noting that Ewing had been previously reminded of civility requirements, and striking his "impertinent and scandalous" accusations against opposing counselSummary of this case from Ewing v. Leadexcel, Inc.
Case No.: 19-CV-00366-AJB-NLS
ORDER GRANTING DEFENDANT'S MOTION TO DISMISS
(Doc. No. 7)
Before the Court is Defendant Stuart Stall's motion to dismiss Plaintiff Collette Stark and Plaintiff Anton Ewing's First Amended Complaint, (Doc. No. 6), under Rule 12(b)(6) of the Federal Rules of Civil Procedure. (Doc. No. 7.) For the reasons set forth below, the Court GRANTS Defendant's motion to dismiss.
The following facts are taken from the Complaint and attached exhibits. They are construed as true for the limited purpose of resolving the instant motion. See Brown v. Elec. Arts, Inc., 724 F.3d 1235, 1247 (9th Cir. 2013).
Plaintiff alleges that during the period of December 2018 to February 2019, he received a series of unwanted phone calls from the phone number (844) 853-7355. (Doc. No. 6 at 7:14-16.) Approximately nine phone calls were received by Plaintiff on various phone lines controlled by Plaintiff Ewing. (Id.) Some of the phone calls began "with a prerecorded message that stated 'Hello, this is US Global Real Estate . . .'" followed by a live representative. (Id. at 7:18-19.) "Most of these robocalls used a prerecorded or artificial voice, while the rest were marked by an unnatural click or pause at the beginning." (Id. at 29:10-11.) Plaintiff alleges that the purpose of these calls was to set real estate appointments. (Id. at 2:11-12.) Plaintiff also alleges that these same calls were intended to advertise carpet cleaning services. (Id. at 28:21.) Either way, Plaintiff maintains that he has never heard of the parties that called him or consented to their calls. (Id. at 28:22-23.)
The called phone numbers assigned to Plaintiff Ewing are (619) 719-9640, (619) 798-2016, and (619) 888-1296. (Doc. No. 6 at 28:5-12.)
Attached to Plaintiff's initial complaint is a copy of an email from Defendant Stall to Stark dated February 22, 2019, in which Defendant writes, "My Global partner set an appointment for us on Saturday at 11:00." (Doc. No. 1 at 34.) Defendant further advises details of when he will arrive at Stark's address and that he is "working on data for [Plaintiff Stark] right now." (Id.) The copy of the email indicates that it was forwarded to Ewing. (Id.) No context for the message or explanation as to how Defendant received Stark's information is included. The Complaint alleges that Defendant appeared at Ewing's home in early February 2019, and at Stark's home on February 23, 2019. (Doc. No. 6 at 2:27-3:4.)
In light of Plaintiffs' pro se status, the Court has liberally construed the pleadings and looked to the exhibits provided to decipher the claim and factual background. See Fed. R. Civ. P. 10(c) ("A copy of a written instrument that is an exhibit to a pleading is a part of the pleading for all purposes."); Balistreri v. Pacifica Police Dep't, 901 F.2d 696, 699 (9th Cir. 1988) (pro se pleadings are liberally construed).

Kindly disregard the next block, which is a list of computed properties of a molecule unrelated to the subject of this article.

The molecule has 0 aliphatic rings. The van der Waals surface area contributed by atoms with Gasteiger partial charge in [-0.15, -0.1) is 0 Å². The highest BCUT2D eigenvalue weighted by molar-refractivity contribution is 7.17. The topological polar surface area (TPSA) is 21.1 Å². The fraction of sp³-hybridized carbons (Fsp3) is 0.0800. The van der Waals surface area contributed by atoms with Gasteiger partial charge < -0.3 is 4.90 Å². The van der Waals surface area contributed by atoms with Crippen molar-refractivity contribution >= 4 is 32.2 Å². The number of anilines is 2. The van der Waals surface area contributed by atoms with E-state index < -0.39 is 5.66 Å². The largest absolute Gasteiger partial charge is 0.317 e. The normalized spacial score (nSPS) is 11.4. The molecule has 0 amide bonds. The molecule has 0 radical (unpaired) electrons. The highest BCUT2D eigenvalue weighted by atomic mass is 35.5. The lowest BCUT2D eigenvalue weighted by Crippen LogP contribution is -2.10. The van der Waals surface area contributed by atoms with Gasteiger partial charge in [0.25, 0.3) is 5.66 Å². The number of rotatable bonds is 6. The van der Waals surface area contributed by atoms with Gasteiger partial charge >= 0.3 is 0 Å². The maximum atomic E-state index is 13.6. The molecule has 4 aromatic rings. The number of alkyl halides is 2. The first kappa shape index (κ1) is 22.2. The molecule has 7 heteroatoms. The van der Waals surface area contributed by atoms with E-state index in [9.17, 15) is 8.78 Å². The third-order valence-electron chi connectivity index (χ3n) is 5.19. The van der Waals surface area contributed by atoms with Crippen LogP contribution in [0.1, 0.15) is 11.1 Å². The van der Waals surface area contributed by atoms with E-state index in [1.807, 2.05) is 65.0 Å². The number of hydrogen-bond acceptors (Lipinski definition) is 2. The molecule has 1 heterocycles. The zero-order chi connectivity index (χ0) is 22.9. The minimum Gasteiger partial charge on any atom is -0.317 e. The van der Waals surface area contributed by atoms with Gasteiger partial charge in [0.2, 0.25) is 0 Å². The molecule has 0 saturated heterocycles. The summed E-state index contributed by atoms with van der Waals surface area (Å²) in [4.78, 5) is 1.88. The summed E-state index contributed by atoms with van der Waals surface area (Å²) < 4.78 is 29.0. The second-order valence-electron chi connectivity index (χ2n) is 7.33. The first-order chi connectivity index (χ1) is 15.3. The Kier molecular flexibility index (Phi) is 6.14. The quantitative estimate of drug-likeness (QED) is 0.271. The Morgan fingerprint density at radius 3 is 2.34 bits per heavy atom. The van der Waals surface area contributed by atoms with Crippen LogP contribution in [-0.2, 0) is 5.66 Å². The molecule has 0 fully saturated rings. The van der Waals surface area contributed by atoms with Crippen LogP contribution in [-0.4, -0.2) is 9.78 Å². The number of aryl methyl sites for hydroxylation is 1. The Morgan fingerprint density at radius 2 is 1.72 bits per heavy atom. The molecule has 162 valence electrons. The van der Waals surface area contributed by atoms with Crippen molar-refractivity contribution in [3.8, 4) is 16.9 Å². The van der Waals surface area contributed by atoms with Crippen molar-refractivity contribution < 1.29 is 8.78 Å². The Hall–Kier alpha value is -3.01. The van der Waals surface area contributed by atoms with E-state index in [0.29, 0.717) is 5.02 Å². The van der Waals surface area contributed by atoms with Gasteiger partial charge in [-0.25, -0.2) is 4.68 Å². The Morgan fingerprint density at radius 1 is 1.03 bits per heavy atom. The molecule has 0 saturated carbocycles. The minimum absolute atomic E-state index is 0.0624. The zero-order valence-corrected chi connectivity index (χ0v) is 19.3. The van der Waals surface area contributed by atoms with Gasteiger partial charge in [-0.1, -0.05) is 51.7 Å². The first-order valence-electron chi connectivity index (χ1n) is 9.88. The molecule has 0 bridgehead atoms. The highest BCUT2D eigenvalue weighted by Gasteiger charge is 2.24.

On February 22, 2019, Plaintiffs filed their initial complaint with the Court. (Doc. No. 1 at 1.) On March 20, 2019, Plaintiffs filed a first amended complaint "as of right," pursuant to Fed. R. Civ. P. 15. (Doc. No. 6 at 1-2:2.) The Complaint alleges three causes of action under 47 U.S.C. § 227, which is also known as the Telephone Consumer Protection Act ("TCPA"). (See Doc. No. 6.) Defendant filed the instant motion to dismiss on April 3, 2019. (Doc. No. 7.)
II. LEGAL STANDARDS
A motion to dismiss under Rule 12(b)(6) tests the legal sufficiency of a plaintiff's complaint. See Navarro v. Block, 250 F.3d 729, 732 (9th Cir. 2001). "[A] court may dismiss a complaint as a matter of law for (1) lack of cognizable legal theory or (2) insufficient facts under a cognizable legal claim." SmileCare Dental Grp. v. Delta Dental Plan of Cal., 88 F.3d 780, 783 (9th Cir. 1996) (citation and internal quotation marks omitted). However, a complaint will survive a motion to dismiss if it contains "enough facts to state a claim to relief that is plausible on its face." Bell Atl. Corp. v. Twombly, 550 U.S. 544, 570 (2007). In making this determination, a court reviews the contents of the complaint, accepting all factual allegations as true and drawing all reasonable inferences in favor of the nonmoving party. See Cedars-Sinai Med. Ctr. v. Nat'l League of Postmasters of U.S., 497 F.3d 972, 975 (9th Cir. 2007).
Notwithstanding this deference, the reviewing court need not accept legal conclusions as true. See Ashcroft v. Iqbal, 556 U.S. 662, 678 (2009). It is also improper for a court to assume "the [plaintiff] can prove facts that [he or she] has not alleged . . . ." Assoc. Gen. Contractors of Cal., Inc. v. Cal. State Council of Carpenters, 459 U.S. 519, 526 (1983). However, "[w]hen there are well-pleaded factual allegations, a court should assume their veracity and then determine whether they plausibly give rise to an entitlement to relief." Iqbal, 556 U.S. at 679.